IT'S NOT often you get classical music lovers feasting at the same musical banquet as hip-hop fans. Especially when the bill of fare happens to be J. S. Bach. The curly-wigged maestro with the florid, grave countenance and unerring devotion to God surely has little relevance to a break-dance fan more concerned with the street than the sky. Or does he?
Bach is as significant to the youth of today as he was 300 years ago, says Christoph Hagel, artistic director of German break-dance show Red Bull Flying Bach, which lands on these shores next month. The maestro's legendary passion, energy and vitality could easily match that of today's hip-hop movement. In short, the man from Leipzig rocks.
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In the ultimate clash of cultures, Red Bull Flying Bach fuses breakdance crew, Flying Steps and their unrestricted and explosive dance style with the elegant music of visionary 18th century composer, Johann Sebastian Bach.
In a 70-minute show, world champion break-dance troupe Flying Steps puts the ''yo'' in Johann, combining head spins, power moves and freezes with the beat of 12 of Bach's preludes and fugues from his seminal work, The Well-Tempered Clavier, part one.
It's a clash of cultures dreamt up by the group in the hope of getting break-dancing recognised as serious art. As spokesman Vartan Bassil laments: ''People don't understand that we are real dancers. We came to the idea that we needed to perform our work to special music from high culture so that maybe the audience can see that this is art.''
If it's tough convincing the audience, Bassil had an equally hard job persuading his parents, who were horrified when their son, who had grown up hooked on Michael Jackson videos and the moves of MC Hammer, told them he wanted to be a professional break-dancer. ''They said, 'No, you cannot do this, get a proper job!' But then they could see how passionate I was. Now they are proud of me.''
Bassil, who formed Flying Steps in the '90s, approached Hagel, a renowned international conductor of opera, for help because of his reputation in Germany for producing quirky, left-of-centre adaptations [he once staged Don Giovanni in Berlin's E-Werk, a former electrical sub-station, and The Magic Flute in the city's underground railway.] He was, however, initially dubious when Hagel came up with Bach for the soundtrack - Bassil's experience of classical music was limited to a couple of childhood concerts that he found boring. ''Even then I thought there was something missing, like some nice dancing.''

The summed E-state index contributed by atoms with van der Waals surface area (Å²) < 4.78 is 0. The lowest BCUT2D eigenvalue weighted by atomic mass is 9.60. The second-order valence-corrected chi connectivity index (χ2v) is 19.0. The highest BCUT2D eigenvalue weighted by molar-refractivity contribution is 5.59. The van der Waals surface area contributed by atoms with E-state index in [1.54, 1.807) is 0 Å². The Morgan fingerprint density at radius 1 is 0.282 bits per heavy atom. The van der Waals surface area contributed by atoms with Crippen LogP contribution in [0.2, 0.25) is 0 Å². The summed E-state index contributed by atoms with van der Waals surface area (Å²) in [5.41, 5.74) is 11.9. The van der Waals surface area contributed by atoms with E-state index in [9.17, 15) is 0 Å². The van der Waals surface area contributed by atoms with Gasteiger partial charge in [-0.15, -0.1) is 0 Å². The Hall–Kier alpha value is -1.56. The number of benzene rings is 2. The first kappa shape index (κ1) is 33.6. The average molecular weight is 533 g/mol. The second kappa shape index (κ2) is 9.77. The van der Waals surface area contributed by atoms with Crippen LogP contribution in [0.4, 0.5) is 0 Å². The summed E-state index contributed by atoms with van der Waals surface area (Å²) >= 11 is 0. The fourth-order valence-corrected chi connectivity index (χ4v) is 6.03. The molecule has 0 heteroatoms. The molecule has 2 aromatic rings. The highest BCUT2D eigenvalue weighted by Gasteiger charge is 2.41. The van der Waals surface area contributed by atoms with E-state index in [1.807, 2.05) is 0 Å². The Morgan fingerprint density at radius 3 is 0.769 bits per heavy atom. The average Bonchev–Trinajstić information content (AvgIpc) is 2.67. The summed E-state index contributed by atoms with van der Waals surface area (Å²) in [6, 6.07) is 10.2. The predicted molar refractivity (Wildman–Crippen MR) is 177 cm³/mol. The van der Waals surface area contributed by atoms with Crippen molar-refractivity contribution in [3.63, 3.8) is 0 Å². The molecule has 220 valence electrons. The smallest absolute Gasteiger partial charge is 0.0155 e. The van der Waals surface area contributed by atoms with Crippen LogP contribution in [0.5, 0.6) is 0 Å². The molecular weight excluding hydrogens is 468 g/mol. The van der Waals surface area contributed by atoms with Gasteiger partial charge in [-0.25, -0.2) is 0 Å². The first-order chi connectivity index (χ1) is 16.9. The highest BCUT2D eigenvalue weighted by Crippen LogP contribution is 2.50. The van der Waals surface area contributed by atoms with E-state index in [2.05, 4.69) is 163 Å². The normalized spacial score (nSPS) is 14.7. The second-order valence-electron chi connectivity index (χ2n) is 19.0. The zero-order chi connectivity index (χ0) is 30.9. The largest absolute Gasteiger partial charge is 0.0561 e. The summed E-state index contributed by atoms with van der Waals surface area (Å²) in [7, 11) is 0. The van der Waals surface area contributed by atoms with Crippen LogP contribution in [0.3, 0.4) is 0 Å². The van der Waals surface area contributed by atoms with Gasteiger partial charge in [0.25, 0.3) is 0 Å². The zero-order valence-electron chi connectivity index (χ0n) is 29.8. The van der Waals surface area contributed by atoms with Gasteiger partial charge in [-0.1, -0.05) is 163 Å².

The terminologies were not encouraging. The dreaded word ''fugue'' conjures all that is baffling about classical music and ''Prelude in C Sharp Major'' doesn't really rock as a title. But any misgivings were dispelled when Hagel sat the boys down and explained it all.
In a fugue, contrapuntal lines spar with each other, creating a tension and excitement, and best of all, like the preludes, they are all only a few minutes long - about the length of a YouTube clip. In fact, the words ''prelude'' and ''fugue'' are merely umbrella terms for a huge variety of fiery toccatas, quick and slow dances, ceremonial entrances, operatic arias and tragic dramas.
''They are exactly the right length of time to expose one style of break-dance, just as Bach needed that length of time to expose one musical idea,'' says Hagel, who decided to take on the boys after being impressed by one of their performances. ''So in the show, each one of them has a 'voice', which is a line from a fugue, and puts a dance to it. There are very clear voices for different scenes.''
Hagel also chose Bach because of its lack of romance, which he felt corresponded perfectly with break-dance. Saying that, the show tells a story that does involve a love interest in the shape of female Japanese contemporary dancer Yui Kawaguchi. The theme, however, is more to do with breaking down barriers and prejudices between dance and music genres rather than the classic boy-meets-girl stuff.
Bach composed the first book of the Well-Tempered Clavier in 1722 as a collection of pedagogic aids, not for the concert hall. Each prelude and fugue that progresses chromatically up the scale is, in essence, a determined exploration of its own tonal universe: mathematical and exact, but still emanating an incredible sense of beauty.
During the concert, the music will be performed by Hagel on piano and yes, there will even be a harpsichord mixed with electronic beats, as past and present come together. Hagel says: ''Break-dancers give Bach a new vitality and youth and, in turn, Bach gives break-dancers a kind of eternity. It is an exchange that works.''
■ Flying Bach is at the Arts Centre, Melbourne (Hamer Hall), March 13-16. redbull.com.au